If it is wild to your own heart. Protect it. Preserve it. Love it. And fight for it. Rick Bass
By: calpoppy , 8:05 PM GMT on October 02, 2012
Glaciers have been described as great rivers of ice, they have sculpted valleys and mountains. If you have ever seen them from the air you will have realized their amazing size! And how graceful they look from above.
What is a glacier?
Glaciers are made up of fallen snow that, over many years, compresses into large, thickened ice masses. Glaciers form when snow remains in one location long enough to transform into ice. What makes glaciers unique is their ability to move. Due to sheer mass, glaciers flow like very slow rivers. Some glaciers are as small as football fields, while others grow to be over a hundred kilometers long.
Here is the Exit glacier just outside of Seward. Not very pretty is it.
How to glaciers form?
Glaciers begin to form when snow remains in the same area year-round, where enough snow accumulates to transform into ice. Each year, new layers of snow bury and compress the previous layers. This compression forces the snow to re-crystallize, forming grains similar in size and shape to grains of sugar. Gradually the grains grow larger and the air pockets between the grains get smaller, causing the snow to slowly compact and increase in density. After about two winters, the snow turns into firn—an intermediate state between snow and glacier ice. At this point, it is about half as dense as water. Over time, larger ice crystals become so compressed that any air pockets between them are very tiny. In very old glacier ice, crystals can reach several inches in length. For most glaciers, this process takes over a hundred years.
How do glaciers move?
The sheer weight of a thick layer of ice and the fact that it deforms as a "plastic" material, combined with gravity's influence, causes glaciers to flow very slowly. Ice may flow down mountain valleys, fan across plains, or in some locations, spread out to the sea. Movement along the underside of a glacier is slower than movement at the top due to the friction created as it slides along the ground's surface.
You can see from my photo how the glacier was impacting the mountain.
What are the components of a glacier?
Several visible features are common to most glaciers. At locations where a glacier flows rapidly, giant cracks called crevasses are created, which may make travel across a glacier treacherous. Underneath the glacier, where glacier ice meets the ground, large amounts of rock and soil are ground up by the tremendous weight of the glacier.
Other common glacial features are moraines, created when the glacier pushes or carries along rocky debris as it moves. These long, dark bands of debris are visible on top and along the edges of glaciers. Medial moraines run down the middle of a glacier, lateral moraines along the sides, and terminal moraines are found at the terminus, or snout, of a glacier.
How do glaciers effect the land?
Common all over the world, glaciated valleys are probably the most readily visible glacial landform. Similar to fjords, they are trough-shaped, often with steep vertical cliffs where entire mountainsides were removed by glacial action. One of the most striking examples of glaciated valleys can be seen in Yosemite National Park, where glaciers literally sheared away mountainsides, creating deep valleys with vertical walls.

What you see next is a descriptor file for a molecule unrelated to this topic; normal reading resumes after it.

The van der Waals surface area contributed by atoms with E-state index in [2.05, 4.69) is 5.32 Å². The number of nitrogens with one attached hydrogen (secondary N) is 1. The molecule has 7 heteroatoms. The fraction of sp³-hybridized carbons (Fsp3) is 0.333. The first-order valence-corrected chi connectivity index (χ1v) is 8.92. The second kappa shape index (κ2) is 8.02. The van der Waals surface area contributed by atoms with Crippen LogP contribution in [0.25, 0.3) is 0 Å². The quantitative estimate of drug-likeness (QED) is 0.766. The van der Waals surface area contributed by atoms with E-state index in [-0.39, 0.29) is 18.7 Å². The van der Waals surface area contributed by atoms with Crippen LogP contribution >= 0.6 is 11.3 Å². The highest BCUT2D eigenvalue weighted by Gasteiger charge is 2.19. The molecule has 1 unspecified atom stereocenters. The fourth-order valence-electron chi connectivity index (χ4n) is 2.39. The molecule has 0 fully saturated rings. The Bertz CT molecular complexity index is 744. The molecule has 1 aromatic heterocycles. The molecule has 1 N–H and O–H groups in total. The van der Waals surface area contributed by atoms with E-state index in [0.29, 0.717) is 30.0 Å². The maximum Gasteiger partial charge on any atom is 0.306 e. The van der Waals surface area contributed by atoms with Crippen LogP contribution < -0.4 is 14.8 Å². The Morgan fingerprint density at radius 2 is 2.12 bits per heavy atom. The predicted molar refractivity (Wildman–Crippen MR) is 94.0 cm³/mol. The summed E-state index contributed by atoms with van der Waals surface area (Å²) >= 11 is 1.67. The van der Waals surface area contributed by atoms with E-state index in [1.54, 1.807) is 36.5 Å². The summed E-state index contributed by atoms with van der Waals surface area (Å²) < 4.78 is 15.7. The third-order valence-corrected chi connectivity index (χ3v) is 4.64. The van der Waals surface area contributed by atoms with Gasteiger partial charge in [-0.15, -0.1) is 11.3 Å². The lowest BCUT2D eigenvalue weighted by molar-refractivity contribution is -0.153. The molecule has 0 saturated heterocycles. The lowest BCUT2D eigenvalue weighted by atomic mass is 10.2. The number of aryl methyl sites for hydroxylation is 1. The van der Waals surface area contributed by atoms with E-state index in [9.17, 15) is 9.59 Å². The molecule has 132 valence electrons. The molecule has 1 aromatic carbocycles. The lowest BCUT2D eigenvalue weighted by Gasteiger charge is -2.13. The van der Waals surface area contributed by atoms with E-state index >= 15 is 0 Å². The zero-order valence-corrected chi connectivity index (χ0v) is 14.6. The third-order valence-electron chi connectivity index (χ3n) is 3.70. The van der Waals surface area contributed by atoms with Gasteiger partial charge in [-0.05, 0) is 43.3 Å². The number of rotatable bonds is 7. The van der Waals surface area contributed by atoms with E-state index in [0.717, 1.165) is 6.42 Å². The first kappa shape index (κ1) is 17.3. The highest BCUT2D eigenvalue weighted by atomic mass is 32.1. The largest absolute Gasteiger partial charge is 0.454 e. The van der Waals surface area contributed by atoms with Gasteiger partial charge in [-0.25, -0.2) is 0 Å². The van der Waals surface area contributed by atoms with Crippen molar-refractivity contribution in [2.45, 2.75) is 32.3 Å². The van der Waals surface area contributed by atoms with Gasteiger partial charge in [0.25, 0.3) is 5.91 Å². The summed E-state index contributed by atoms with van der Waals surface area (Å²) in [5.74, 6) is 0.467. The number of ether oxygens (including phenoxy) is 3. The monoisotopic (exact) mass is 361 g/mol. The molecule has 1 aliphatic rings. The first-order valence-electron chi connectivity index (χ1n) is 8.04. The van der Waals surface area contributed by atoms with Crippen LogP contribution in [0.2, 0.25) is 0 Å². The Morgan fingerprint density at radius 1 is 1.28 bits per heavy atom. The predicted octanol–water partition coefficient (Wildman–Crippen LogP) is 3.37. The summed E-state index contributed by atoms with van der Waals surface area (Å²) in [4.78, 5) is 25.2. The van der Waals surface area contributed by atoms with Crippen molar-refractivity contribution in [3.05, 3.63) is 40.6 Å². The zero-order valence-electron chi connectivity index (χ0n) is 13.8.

Glaciated rock from the Exit glacier
Material a glacier picks up or pushes as it moves forms moraines along the surface and sides of the glacier. As a glacier retreats, the ice literally melts away from underneath the moraines, so they leave long, narrow ridges that show where the glacier used to be. Glaciers don't always leave moraines behind, because sometimes the glacier's own meltwater carries the material away.
Streams flowing from glaciers often carry some of the rock and soil debris out with them. These streams deposit the debris as they flow. Consequently, after many years, small steep-sided mounds of soil and gravel begin to form adjacent to the glacier, called kames.
Here is the outflow from the Exit glacier. The road to the glacier was impacted as well with the glacier melt flooding it. Notice the moraines on the sides. The water is grey and not pretty like it is later when you see the glacier water that goes into Kenai Lake.
How does a glacier effect people?
In certain cities including Anchorage Alaska they get their drinking water and hydroelectric power from a glacier. The Eklutna glacier provides all of this to the city.
In the Mat-Su valley outside of Anchorage, glaciers formed a valley and created many lakes. This is the agricultural area of Alaska. Alaskans wonder if the Russians had found the Mat-Su valley would they have sold Alaska to the US at all.
They are beautiful to see on a cloudy day as the light reflects on the ice differently as you can see from my pictures of the Portage glaciers.
Here is a picture of Portage Lake.
More pictures of the Portage glaciers, notice the waterfall coming off the side of the mountain on the left.
The shear size of some of these glaciers are just awe inspiring. There are so many of them in Alaska and only a few are really accessible
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